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Duck Loss No Capital Offense

October 11, 1998|DIANE PUCIN

WASHINGTON — There were fireworks and sparklers and flames shooting high in the air at the MCI Center Saturday night. Pyrotechnics galore and a video film tribute and a banner raised to the roof too, all in honor of the Washington Capitals, your 1997-98 Eastern Conference champions.

And what were the Mighty Ducks doing here? They were supposed to act as any self-respecting homecoming football opponent would. They were supposed to allow themselves to be beaten soundly.

After all, the Ducks are the popular choice to finish last in their division. Their defense is supposed to be able to help prevent goals about as well as a paper umbrella would keep you dry in a hurricane. They were starting a goalie, Dominic Roussel, who hasn't played in the NHL in over a year. The opposing coach, Ron Wilson, had been quoted as saying he only wished the Capitals were raising a Stanley Cup banner while the Ducks watched so, yes, it does seem Wilson has not forgiven the Ducks for firing him two years ago.

And so it is possible to look at the 1-0 loss in the season-opener for the Ducks as something of an accomplishment. It is possible to think that the Mighty Ducks played mighty fine. It is possible to think that maybe the defense was playing possum during the exhibition season. It is possible to assume that Paul Kariya and Teemu Selanne will not be blanked on too many nights.

It is possible that this would all be wishful thinking too, but who knows?

For if it is possible to think that Roussel might turn into some miracle cure for the defensive blues what with all his sprawling, crawling, and sometimes blind-lucky saves against the Capitals, it is also possible to think that it will not be easy to cure the power-play blues. The Ducks were 0 for six on power plays against the Capitals and most times the Capitals had better scoring chances when they were short-handed than the Ducks did.

And if it is possible to believe, as Duck General Manager Pierre Gauthier said before the game, that good defense is not a product of superstars but of determined players acting as a team, it is also possible to suspect that the Capitals might have been just a teeny bit flat and a tad overconfident.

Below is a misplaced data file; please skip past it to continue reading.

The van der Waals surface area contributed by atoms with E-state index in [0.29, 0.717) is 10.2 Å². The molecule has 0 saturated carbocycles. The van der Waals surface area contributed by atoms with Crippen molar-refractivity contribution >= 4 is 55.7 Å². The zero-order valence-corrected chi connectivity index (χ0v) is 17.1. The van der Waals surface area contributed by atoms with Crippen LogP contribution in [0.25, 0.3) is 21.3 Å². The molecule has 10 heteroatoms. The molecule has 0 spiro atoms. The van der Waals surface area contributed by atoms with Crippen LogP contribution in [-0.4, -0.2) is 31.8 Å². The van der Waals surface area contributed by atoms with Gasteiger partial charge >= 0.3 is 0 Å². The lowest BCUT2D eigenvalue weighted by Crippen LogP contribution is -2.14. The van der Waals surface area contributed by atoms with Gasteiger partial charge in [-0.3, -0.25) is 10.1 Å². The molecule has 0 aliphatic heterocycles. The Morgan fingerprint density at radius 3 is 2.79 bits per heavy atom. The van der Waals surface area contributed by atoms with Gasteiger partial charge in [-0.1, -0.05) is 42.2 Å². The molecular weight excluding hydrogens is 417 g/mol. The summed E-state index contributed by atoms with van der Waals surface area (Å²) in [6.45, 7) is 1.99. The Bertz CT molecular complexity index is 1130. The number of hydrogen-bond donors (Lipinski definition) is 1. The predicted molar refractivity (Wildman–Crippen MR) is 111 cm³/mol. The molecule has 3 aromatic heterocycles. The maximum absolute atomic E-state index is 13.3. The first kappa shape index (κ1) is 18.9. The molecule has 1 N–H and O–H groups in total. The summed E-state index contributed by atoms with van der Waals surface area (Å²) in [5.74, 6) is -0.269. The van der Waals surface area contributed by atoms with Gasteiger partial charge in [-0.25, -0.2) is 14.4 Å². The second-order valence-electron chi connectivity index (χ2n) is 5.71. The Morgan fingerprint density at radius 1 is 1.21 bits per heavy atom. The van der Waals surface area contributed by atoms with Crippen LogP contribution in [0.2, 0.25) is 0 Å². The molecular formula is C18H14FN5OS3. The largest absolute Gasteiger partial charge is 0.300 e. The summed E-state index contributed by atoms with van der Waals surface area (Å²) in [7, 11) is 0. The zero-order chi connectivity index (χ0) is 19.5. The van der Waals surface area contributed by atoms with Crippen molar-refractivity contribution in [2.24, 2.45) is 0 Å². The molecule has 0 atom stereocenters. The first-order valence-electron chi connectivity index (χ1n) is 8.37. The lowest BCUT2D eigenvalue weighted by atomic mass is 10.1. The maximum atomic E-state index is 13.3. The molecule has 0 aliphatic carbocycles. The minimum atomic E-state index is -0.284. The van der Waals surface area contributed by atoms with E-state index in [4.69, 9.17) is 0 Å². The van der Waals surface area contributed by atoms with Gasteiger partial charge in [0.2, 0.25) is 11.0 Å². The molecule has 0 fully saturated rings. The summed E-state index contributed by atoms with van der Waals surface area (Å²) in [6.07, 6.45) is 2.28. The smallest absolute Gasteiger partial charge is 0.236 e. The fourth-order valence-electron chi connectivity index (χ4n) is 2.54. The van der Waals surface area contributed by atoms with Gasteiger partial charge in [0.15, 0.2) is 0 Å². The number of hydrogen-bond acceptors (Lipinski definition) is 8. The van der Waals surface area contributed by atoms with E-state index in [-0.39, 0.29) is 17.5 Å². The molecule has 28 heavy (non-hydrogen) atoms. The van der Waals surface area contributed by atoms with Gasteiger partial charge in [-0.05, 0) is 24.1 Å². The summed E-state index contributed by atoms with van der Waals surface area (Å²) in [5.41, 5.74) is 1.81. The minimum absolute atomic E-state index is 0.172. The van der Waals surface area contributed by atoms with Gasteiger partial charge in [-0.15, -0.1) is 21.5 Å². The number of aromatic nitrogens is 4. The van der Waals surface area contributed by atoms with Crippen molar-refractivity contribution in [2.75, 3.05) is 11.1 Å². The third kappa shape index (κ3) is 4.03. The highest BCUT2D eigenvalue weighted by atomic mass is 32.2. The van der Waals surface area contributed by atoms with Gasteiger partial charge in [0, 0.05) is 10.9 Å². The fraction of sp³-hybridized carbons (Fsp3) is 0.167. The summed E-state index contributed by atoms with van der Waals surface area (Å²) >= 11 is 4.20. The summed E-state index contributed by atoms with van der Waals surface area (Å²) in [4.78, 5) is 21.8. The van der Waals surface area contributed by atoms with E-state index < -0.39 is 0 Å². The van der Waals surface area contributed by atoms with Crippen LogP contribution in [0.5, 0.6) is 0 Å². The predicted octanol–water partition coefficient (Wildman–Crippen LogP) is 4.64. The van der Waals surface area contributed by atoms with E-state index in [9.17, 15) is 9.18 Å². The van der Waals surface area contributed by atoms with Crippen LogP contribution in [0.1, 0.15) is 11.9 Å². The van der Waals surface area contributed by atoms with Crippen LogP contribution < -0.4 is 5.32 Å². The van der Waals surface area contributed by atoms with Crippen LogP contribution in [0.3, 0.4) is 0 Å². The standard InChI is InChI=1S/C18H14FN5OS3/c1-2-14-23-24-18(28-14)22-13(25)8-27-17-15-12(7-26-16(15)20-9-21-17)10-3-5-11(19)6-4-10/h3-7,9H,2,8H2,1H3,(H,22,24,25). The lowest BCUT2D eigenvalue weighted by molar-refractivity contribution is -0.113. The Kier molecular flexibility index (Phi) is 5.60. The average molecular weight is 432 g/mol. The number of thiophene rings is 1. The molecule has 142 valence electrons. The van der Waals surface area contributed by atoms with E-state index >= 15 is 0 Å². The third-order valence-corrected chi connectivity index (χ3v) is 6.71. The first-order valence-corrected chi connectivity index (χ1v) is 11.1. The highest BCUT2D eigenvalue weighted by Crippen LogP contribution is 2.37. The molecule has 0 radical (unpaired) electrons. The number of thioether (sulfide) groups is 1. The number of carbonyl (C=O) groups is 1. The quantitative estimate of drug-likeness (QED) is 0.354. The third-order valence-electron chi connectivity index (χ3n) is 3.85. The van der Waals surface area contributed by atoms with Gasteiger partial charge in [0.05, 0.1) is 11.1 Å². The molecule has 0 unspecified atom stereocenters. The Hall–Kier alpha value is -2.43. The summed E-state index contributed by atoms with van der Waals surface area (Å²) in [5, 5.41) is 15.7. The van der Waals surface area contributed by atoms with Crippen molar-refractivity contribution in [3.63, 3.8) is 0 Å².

Most of all it is easy to think that the Ducks missed a great opportunity to start out this new season with a massive upset and a big boost to a young team uncertain of whether it is on its way up from last year's disastrous season or whether it is well on its way to becoming a perpetually bad team.

Selanne stood in the middle of the locker room afterward, hands on his hips, feet spread apart, sweat dripping from his nose and he insisted that on most nights, playing the exact same hockey game, the Ducks will win.

"If you had told me they would have only scored one goal, I would have said it was a win for us," Selanne said. "Definitely, most times playing this hockey, we're gonna win. The effort was great, we were smarter defensively and we knew that once the season started, we could not afford not to have the effort."

But then Selanne said something more telling, something about what maybe this team thinks of itself, deep down inside.

"We were hoping," Selanne said, "that they don't respect us and maybe we could steal something."

This is not a rousing, pregame win-one-for- the-Gipper speech you'd want to give before any athletic contest--"Let's hope they don't respect us."

On the other hand, go with whatever works. And it almost did.

This would have been such a perfect chance to assume lack of respect and ruin a celebration.

Craig Hartsburg, the Mighty Ducks' new coach whose facial expressions change as often as the leaves on palm trees change colors, stubbornly said that it was an advantage to his team that it only had to watch the pregame ceremonies instead of participate in them, and indeed the Caps seemed curiously flat once the smoke and flames had gone away.

There wasn't much passion from the Capitals. The skating seemed in slow motion. Even the fighting came without much oomph, as if there were a script somewhere that said: "Take off gloves here, punch an opponent now."

Hartsburg said that, no, his team hadn't hoped to sneak away with a stolen victory hidden away in the equipment bag, something to be spirited out of the building before security caught on. Hartsburg said that his team expected to walk away with its head up and with having made a statement.

No statement was made. No conclusion can be drawn.

Sunday night the Ducks will play another team which very well might not respect it. The Philadelphia Flyers only have their entire city primed to call anything less than a Stanley Cup season a failure. The Flyers' certified super star, Eric Lindros, is being called a failure by a majority of his own team's fans, at least according to a newspaper poll.

There is no reason to think that the Flyers will be primed for a Western Conference team that finished 12th in its conference, that has no presence in this part of the country. Hoping for no respect again, that might just be a heckuva game plan. Go with it.

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